I’m Beyond Happy For a Man I Never Met!

If you know me well you know that the only thing I’d change about my life would be to meet my dad just once! Who wouldn’t want to meet the man who literally brought them into the world after my mom couldn’t make it to the hospital in a blizzard? The one and only reason I never met him was because he was gay and my outraged mother made him promise to never attempt to see his children again. How sad, given that most everything about me I inherited from this man I never met. His friends shared with me that to know  my dad, Lorenzo Anthony Woodward, was a gift because he was always so joyous.

But was he really? I can’t imagine feeling forced to marry a woman when that’s not the person you loved. 

 
Though I’m happy that my sister and I were born, it would have been wonderful if my dad would have been able to marry the man he loved. Dad wrote me letters that I received after his death which confirmed his love for me and his wish for me that I have a wonderful and happy life. 
So today I say Thank You to the Justices of the Supreme Court of the United States for deciding that ALL states MUST allow same-sex marriage!! When I read the news flash I almost couldn’t believe my eyes!! I danced around my desk and even shed a few tears because I know that my dad would be dancing and crying too!! I’m so happy for all of the same-sex couples in the United States, but I’m beyond happy for the man I never met! Love you dad!!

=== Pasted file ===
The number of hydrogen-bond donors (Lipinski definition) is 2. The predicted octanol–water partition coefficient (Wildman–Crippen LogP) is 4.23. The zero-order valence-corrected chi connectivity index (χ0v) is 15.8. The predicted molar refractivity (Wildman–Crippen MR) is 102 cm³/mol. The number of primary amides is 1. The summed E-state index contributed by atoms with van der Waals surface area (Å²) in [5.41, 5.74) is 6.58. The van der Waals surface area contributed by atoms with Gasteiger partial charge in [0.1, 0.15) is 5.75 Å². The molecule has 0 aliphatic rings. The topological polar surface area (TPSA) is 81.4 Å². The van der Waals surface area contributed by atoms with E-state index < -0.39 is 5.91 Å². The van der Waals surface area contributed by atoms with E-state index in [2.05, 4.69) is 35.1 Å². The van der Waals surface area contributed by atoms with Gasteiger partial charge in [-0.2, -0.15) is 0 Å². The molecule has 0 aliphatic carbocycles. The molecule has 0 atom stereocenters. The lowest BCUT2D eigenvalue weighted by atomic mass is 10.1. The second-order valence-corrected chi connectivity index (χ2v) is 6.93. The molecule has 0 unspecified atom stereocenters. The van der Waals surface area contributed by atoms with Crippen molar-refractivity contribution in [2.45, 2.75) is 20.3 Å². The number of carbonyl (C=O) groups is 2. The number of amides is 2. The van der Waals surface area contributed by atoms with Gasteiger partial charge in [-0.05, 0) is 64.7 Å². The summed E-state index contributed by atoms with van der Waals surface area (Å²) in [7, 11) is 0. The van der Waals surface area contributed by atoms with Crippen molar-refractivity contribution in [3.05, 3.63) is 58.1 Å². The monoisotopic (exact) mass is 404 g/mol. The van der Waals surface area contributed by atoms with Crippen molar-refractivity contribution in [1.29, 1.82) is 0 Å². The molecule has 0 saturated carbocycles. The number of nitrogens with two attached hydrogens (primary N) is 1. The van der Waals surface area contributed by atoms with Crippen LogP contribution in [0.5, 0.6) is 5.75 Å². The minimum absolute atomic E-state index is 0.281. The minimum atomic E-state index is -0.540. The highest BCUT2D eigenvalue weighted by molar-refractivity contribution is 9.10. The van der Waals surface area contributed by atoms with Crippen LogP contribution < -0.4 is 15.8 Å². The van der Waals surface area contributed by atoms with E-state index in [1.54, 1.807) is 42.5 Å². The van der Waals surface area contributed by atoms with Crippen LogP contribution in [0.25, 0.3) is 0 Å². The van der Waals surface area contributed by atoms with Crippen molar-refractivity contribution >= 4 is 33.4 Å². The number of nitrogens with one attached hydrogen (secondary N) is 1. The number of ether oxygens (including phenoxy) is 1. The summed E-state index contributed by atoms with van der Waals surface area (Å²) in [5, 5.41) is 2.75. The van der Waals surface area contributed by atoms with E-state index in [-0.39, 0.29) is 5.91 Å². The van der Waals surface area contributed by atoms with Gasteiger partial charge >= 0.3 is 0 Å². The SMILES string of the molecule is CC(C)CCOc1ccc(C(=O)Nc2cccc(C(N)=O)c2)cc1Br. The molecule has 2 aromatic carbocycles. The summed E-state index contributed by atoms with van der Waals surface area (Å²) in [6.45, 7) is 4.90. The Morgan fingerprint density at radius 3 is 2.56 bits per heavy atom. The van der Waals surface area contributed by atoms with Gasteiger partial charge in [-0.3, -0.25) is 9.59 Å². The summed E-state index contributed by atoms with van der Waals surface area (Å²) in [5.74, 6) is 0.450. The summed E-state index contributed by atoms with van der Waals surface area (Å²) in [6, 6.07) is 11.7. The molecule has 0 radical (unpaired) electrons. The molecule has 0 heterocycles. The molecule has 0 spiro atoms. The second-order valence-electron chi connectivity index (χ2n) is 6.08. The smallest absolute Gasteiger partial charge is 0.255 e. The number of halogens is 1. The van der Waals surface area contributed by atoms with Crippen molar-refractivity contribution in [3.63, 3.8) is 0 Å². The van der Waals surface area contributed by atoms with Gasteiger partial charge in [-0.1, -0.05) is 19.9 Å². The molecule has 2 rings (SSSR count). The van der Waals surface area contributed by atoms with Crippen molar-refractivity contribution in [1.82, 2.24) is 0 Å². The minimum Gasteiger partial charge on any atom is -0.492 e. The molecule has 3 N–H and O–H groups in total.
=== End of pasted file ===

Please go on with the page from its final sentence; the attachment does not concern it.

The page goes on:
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Many Bright Spots in The Longest Day!!

I woke up on The Longest Day feeling very tired and queasy. Not the start I was looking for, but my commitment to the day got me out of bed anyway! 

I was still reeling from the fact that a miscommunication had prevented me from giving the presentation I was scheduled and planned for to the AKAs and sharing in their day’s activities, but Plan B was the new goal I would be carrying out.

After the tragic and hate-motivated shootings on Wednesday, I decided to begin my day at the Martin Luther King Memorial, and I stayed there alone for more than an hour, reflecting on the quotes and wondering what MLK would think and feel about the many instances of hate and injustice against African-Americans over the last couple of years in the USA. After my hour, I felt a surge of energy. I had fun taking some selfies and continued along the National Mall for a few miles. I received more than 20 comments and questions about my shirt along the way, which was very motivating!

 In the US Against Alzheimer’s Facebook Support Group, I’m one of four co-moderators who give a ton of time and energy to the Facebook page providing tips, advice, articles, comfort and even some humor too. Two of them I had not met in person, though we’ve gotten very close online. That changed on The Longest Day when I met the wonderful Mara Maitlin Botonis, who was in town to receive an amazing award for all of her extraordinary work in the fight against Alzheimer’s Disease. We made the lobby of the Mandarin Oriental hotel feel like our living room as we hugged, shared stories and took pics. Our time together was brief, but inspiring and life-changing. Mara makes you want to do More in this life!